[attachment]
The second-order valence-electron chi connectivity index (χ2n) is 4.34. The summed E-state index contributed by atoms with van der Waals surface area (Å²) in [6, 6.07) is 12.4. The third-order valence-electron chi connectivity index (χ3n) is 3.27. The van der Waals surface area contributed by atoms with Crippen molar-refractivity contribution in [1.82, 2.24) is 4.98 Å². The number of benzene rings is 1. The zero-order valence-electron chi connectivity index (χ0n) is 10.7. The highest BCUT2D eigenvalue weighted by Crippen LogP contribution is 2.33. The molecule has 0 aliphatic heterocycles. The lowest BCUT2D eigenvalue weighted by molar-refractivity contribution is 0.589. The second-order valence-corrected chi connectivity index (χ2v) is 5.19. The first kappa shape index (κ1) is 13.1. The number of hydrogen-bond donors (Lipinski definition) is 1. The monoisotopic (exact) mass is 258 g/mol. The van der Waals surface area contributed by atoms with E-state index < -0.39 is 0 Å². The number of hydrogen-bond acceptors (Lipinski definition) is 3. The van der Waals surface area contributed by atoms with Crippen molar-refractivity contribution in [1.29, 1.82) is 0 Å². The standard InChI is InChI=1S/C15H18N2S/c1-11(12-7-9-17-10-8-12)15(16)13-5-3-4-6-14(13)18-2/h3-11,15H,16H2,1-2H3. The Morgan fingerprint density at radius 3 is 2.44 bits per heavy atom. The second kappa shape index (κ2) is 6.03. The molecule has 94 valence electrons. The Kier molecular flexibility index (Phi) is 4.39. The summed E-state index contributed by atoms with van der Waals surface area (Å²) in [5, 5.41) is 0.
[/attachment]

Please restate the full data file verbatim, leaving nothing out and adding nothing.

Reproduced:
The second-order valence-electron chi connectivity index (χ2n) is 4.34. The summed E-state index contributed by atoms with van der Waals surface area (Å²) in [6, 6.07) is 12.4. The third-order valence-electron chi connectivity index (χ3n) is 3.27. The van der Waals surface area contributed by atoms with Crippen molar-refractivity contribution in [1.82, 2.24) is 4.98 Å². The number of benzene rings is 1. The zero-order valence-electron chi connectivity index (χ0n) is 10.7. The highest BCUT2D eigenvalue weighted by Crippen LogP contribution is 2.33. The molecule has 0 aliphatic heterocycles. The lowest BCUT2D eigenvalue weighted by molar-refractivity contribution is 0.589. The second-order valence-corrected chi connectivity index (χ2v) is 5.19. The first kappa shape index (κ1) is 13.1. The number of hydrogen-bond donors (Lipinski definition) is 1. The monoisotopic (exact) mass is 258 g/mol. The van der Waals surface area contributed by atoms with E-state index < -0.39 is 0 Å². The number of hydrogen-bond acceptors (Lipinski definition) is 3. The van der Waals surface area contributed by atoms with Crippen molar-refractivity contribution in [1.29, 1.82) is 0 Å². The standard InChI is InChI=1S/C15H18N2S/c1-11(12-7-9-17-10-8-12)15(16)13-5-3-4-6-14(13)18-2/h3-11,15H,16H2,1-2H3. The Morgan fingerprint density at radius 3 is 2.44 bits per heavy atom. The second kappa shape index (κ2) is 6.03. The molecule has 94 valence electrons. The Kier molecular flexibility index (Phi) is 4.39. The summed E-state index contributed by atoms with van der Waals surface area (Å²) in [5, 5.41) is 0.